We were inspired by an app called 'Samaritan' that does similar work to what we wanted to achieve. As cash is being phased out of the lives of people, the homeless population of cities are being left behind. We wanted to give people a way to give to people without any friction as well as to help residents of a community connect on a more human level.
What it does
Allows the user to send money to a specific individual through their TD (wink wink) bank account. Homeless residents of a community are assigned 'beacons' which alert a user through bluetooth when they are in close proximity. The user can look through a profile to see what the person needs and allocate funds accordingly. These funds are sent directly through the app from their linked account to a central account hosted by a community centre partner. The homeless person is able to redeem these funds at a kiosk at this centre.
How we built it
We started by discussing issues in fintech/finance that resonated with us and bigger problems that we see in the world. Some big themes that came out of this were things like climate change, homelessness, shifting demographics, and a lot more. We decided to hone in on the homelessness problem and try to see what experiences in our lives could help us imagine a useful product. We then started building user stories, wireframes for product, and did some API testing to see what kind of data we could get back from the given set. After all of this, the rest is a blur.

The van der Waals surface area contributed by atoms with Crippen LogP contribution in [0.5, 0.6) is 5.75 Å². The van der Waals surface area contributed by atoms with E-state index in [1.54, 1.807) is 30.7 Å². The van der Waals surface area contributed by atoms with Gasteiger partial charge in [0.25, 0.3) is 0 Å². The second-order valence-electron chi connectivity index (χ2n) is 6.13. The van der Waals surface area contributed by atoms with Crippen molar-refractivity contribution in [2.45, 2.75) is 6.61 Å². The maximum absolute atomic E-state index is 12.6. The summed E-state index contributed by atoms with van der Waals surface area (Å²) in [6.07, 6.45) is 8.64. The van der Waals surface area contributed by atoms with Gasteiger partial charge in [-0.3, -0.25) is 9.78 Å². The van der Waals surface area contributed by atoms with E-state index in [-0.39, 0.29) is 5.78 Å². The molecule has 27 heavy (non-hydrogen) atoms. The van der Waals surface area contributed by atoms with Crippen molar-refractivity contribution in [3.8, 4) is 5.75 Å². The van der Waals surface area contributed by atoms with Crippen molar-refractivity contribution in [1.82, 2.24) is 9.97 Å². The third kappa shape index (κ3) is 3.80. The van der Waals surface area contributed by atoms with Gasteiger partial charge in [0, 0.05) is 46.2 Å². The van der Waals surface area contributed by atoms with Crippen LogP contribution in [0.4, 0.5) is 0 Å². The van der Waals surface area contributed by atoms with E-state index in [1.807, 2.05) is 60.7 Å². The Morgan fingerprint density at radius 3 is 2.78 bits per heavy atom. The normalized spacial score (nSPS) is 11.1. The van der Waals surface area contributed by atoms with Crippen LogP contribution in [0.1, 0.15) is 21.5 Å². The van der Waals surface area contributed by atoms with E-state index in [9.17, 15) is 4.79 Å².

Challenges we ran into
Thinking about how to deliver the product, connect donors to the intended donee, and how donee's would collect thier funds were all difficult problems to try solving. We had to pick a path and just start building, given our time constraints. Technically, we knew we had to essentially build two products, a kiosk to receive funds, and an app for the donor to use. This added complexity for sure!
Also, Alison is the better coder.
Accomplishments that we're proud of
- Staying on schedule
- Depth of research given our limits
- Working with other disciplines, diversity of thought, and working with new people. We did well and are proud of that.
What we learned
- Keep commiting code
- Merge WHEN YOU ARE TOGETHER
- Final commit to be made an hour ahead of time
- Communicate all the time
What's next for Rage Against the Machine Learning
- Find investors
- Build Beacon
- Another hackathon